(I haven’t the foggiest how much work it is for these rag-tags to do what they do, which, it seems, is reverse engineer “your” assumptions and methodologies, etc. guessing through trial and error, how “you” did the work you won’t reveal to them. But, I think theirs is a *lot* of work, not done by anyone other than those with the sharpest minds. And pro bono! — only because they care about good science. Without a budget or expensive tools. This seems daunting to me. And “you” throw up roadblocks at every opportunity, apparently because they *might* come up with an answer you don’t “believe” in… I am incredulous.)

There have been nothing but dismissive taunts directed at me in response to my posting, many asking if I “believe” in global warming, and, well, I’m taken aback. I would not have thought that would be a question asked by a scientist — ever. I thought science was “just the facts,” the results….but…?

My post was an attempt to “cool” the tempers of recent. I made no charges, only an observation of dismissive discourteous secretiveness, over a short observed span of time — and secretiveness of which Dr. Theon writes about, I might add again. I am new to this, but I’m not uneducated or stupid or undiscerning.

I am easy to get rid of. …smile. I didn’t realize “you” had decided: we know there’s warming; it’s getting worse and worse… Given how bad “you” know it is, what’s the point to further study?

As a taxpayer, it would be much cheaper to stop the research now, issue all of “you” baseball bats and let you break the knees of anyone who doesn’t say the right thing.

I am chagrined, embarrassed, and will, most certainly — having been properly chastised — disappear. Consider me a “fly-by.” But, I will certainly talk about this experience with you, believe me!

I still believe you would have a lot to gain by working with, not against, these very smart, talented, experience, energetic and caring rag-tags.

• romanm
Posted Aug 20, 2009 at 9:36 AM | Permalink

I am gratified to learn that my censored comment was characterized as part of the “cut-and-paste contrarian talking points” which were deleted by Gavin from your comment.

It should be obvious to anybody that when posting anything contrary to the RC ideology, one runs the risk of having the comment edited in a manner which provides the maximum opportunity for scoring points for RC combined with the denigration of the poster. If no such opportunity exists, the post is simple deleted and no one is the wiser.

• Posted Aug 20, 2009 at 6:21 PM | Permalink

Re: romanm (#175),

It should be obvious to anybody that when posting anything contrary to the RC ideology, one runs the risk of having the comment edited in a manner which provides the maximum opportunity for scoring points for RC combined with the denigration of the poster.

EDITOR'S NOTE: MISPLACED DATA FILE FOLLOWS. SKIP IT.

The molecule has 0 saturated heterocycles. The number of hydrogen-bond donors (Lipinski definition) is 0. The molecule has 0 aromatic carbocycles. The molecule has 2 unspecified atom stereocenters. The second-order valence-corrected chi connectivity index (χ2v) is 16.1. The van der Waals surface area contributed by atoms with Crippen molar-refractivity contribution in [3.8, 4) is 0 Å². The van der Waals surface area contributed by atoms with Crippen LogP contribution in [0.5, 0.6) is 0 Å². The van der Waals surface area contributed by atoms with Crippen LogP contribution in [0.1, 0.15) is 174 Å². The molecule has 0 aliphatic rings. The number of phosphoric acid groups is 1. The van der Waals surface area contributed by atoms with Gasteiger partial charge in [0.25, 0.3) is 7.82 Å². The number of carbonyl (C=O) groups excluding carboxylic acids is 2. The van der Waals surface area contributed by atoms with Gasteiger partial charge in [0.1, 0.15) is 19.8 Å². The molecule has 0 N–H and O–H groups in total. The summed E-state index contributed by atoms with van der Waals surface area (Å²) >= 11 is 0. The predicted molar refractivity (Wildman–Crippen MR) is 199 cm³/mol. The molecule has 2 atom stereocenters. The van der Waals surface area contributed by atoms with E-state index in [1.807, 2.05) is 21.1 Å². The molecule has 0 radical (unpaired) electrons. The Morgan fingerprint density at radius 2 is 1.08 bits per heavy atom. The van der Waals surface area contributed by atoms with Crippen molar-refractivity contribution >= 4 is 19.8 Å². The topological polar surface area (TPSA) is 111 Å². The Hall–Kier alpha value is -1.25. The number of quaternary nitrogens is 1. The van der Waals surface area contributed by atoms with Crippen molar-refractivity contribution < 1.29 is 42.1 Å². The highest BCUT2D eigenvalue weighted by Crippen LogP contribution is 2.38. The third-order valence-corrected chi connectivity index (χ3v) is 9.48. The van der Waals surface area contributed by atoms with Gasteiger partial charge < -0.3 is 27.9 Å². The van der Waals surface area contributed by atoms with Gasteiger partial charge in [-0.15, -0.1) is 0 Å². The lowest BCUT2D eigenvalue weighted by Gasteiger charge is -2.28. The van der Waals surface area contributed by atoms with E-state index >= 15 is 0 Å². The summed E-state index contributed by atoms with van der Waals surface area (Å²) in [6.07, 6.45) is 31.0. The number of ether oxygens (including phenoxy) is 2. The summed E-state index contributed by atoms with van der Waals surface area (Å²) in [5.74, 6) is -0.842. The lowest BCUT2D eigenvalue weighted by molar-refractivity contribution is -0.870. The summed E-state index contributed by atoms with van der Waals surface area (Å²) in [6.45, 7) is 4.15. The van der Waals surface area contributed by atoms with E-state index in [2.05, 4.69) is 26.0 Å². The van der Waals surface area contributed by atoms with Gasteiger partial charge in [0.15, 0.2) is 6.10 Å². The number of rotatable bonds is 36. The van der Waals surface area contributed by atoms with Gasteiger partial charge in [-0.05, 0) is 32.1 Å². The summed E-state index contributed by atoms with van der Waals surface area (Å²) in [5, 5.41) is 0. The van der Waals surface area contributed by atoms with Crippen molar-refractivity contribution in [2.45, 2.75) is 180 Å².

This has happened to me more than one time. That’s why it’s good to have a blog.

BTW: I’ve received no response from RC on mentioning Hu’s reasonableness. Either through private email or otherwise. Apparently, they took my offer used what points they could and vanished. Perhaps Doc. Steig is just on his vacation so I’ll wait a bit longer.

Anybody surprised?

• romanm
Posted Aug 20, 2009 at 7:18 PM | Permalink

Re: Jeff Id (#182),

Anybody surprised?

In a word, no. But, then you aren’t an “approved” climate scientist. ;)

Re: Mark T (#183),

Mark, they never actually referred to my comment specifically. It was included indirectly (“Apparently, there is another correction likely to be needed, but that question has been “refused” by this site.”) in the portion of EsD’s comment #171, posted above which was deleted by Gavin during his in-line reply and which he labelled on RC as “cut-and-paste contrarian talking points”.

Action which could be viewed as a vendetta would not achieve anything except for reflecting poorly on ourselves. Anyway, I can’t believe that the highly visible vituperative and derisive treatment by the denizens who regularly inhabit RC are not already having an effect in highlighting what that site is really about.

• Posted Aug 20, 2009 at 7:21 PM | Permalink

Re: romanm (#184),

I can make a hockey stick! Where do I apply?

• Keith W.
Posted Aug 20, 2009 at 10:04 PM | Permalink

Re: Jeff Id (#185),

Why, Jeff. did you already make a bunch of hockey sticks over on tAV? I know I read that series of posts with utmost relish! (But no mustard, not even at a Redwings game.)

• Mark T
Posted Aug 20, 2009 at 10:00 PM | Permalink

Re: romanm (#184), Ah, ok, but they do have a practice of editing comments and removing the bits that would put them in a bad light. I think if their respective publicly funded school boards knew about this they would be told to stop such behavior immediately as it reflects poorly on the institutions that pay them. :)

Mark

• Mark T
Posted Aug 20, 2009 at 6:55 PM | Permalink

Re: romanm (#175),

I am gratified to learn that my censored comment was characterized as part of the “cut-and-paste contrarian talking points” which were deleted by Gavin from your comment.

Which, as someone already pointed out, is a tort, and carries with it a legitimate risk of lawsuit.

Some may say such a concept is petty, but their behavior needs to be highlighted for what it is. The simple fact that these guys are published scientists working for public schools and/or the federal government is an even greater reason that action should be taken. At the very least, they are violating their ethical duty to the citizens that pay them.

Mark

• stan
Posted Aug 21, 2009 at 1:12 PM | Permalink